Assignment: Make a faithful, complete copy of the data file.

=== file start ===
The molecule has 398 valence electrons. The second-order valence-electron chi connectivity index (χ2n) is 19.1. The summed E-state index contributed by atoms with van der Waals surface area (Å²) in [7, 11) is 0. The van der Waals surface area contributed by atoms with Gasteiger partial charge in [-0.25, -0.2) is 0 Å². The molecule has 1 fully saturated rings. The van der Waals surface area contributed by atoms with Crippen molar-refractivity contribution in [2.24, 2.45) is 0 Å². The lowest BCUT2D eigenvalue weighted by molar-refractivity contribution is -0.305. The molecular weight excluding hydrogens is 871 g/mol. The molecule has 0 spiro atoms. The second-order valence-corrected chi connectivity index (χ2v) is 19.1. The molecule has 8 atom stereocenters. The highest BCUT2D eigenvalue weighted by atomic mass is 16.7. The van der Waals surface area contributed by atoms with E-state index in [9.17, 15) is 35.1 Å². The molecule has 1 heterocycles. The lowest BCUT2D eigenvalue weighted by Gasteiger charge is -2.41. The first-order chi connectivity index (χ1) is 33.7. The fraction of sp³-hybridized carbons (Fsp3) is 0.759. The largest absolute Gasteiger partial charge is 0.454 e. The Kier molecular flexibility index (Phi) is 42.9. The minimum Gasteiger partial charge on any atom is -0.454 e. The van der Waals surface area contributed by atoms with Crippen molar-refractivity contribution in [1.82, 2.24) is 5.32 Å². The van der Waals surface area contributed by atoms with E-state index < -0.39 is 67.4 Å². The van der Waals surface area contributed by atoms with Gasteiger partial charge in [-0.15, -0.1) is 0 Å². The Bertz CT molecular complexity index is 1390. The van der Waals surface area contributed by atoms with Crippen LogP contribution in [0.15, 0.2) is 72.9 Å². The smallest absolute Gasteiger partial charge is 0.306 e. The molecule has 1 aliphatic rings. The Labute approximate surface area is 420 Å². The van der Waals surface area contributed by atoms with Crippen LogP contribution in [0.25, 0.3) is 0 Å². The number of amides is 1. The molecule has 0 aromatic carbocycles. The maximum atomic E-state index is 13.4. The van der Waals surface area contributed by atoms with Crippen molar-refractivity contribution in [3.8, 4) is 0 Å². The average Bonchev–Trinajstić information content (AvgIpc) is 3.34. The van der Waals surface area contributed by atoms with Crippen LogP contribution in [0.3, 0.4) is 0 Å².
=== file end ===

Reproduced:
The molecule has 398 valence electrons. The second-order valence-electron chi connectivity index (χ2n) is 19.1. The summed E-state index contributed by atoms with van der Waals surface area (Å²) in [7, 11) is 0. The van der Waals surface area contributed by atoms with Gasteiger partial charge in [-0.25, -0.2) is 0 Å². The molecule has 1 fully saturated rings. The van der Waals surface area contributed by atoms with Crippen molar-refractivity contribution in [2.24, 2.45) is 0 Å². The lowest BCUT2D eigenvalue weighted by molar-refractivity contribution is -0.305. The molecular weight excluding hydrogens is 871 g/mol. The molecule has 0 spiro atoms. The second-order valence-corrected chi connectivity index (χ2v) is 19.1. The molecule has 8 atom stereocenters. The highest BCUT2D eigenvalue weighted by atomic mass is 16.7. The van der Waals surface area contributed by atoms with E-state index in [9.17, 15) is 35.1 Å². The molecule has 1 heterocycles. The lowest BCUT2D eigenvalue weighted by Gasteiger charge is -2.41. The first-order chi connectivity index (χ1) is 33.7. The fraction of sp³-hybridized carbons (Fsp3) is 0.759. The largest absolute Gasteiger partial charge is 0.454 e. The Kier molecular flexibility index (Phi) is 42.9. The minimum Gasteiger partial charge on any atom is -0.454 e. The van der Waals surface area contributed by atoms with Crippen molar-refractivity contribution in [1.82, 2.24) is 5.32 Å². The van der Waals surface area contributed by atoms with E-state index < -0.39 is 67.4 Å². The van der Waals surface area contributed by atoms with Gasteiger partial charge in [-0.15, -0.1) is 0 Å². The Bertz CT molecular complexity index is 1390. The van der Waals surface area contributed by atoms with Crippen LogP contribution in [0.15, 0.2) is 72.9 Å². The smallest absolute Gasteiger partial charge is 0.306 e. The molecule has 1 aliphatic rings. The Labute approximate surface area is 420 Å². The van der Waals surface area contributed by atoms with Crippen LogP contribution in [0.25, 0.3) is 0 Å². The number of amides is 1. The molecule has 0 aromatic carbocycles. The maximum atomic E-state index is 13.4. The van der Waals surface area contributed by atoms with Crippen molar-refractivity contribution in [3.8, 4) is 0 Å². The average Bonchev–Trinajstić information content (AvgIpc) is 3.34. The van der Waals surface area contributed by atoms with Crippen LogP contribution in [0.3, 0.4) is 0 Å².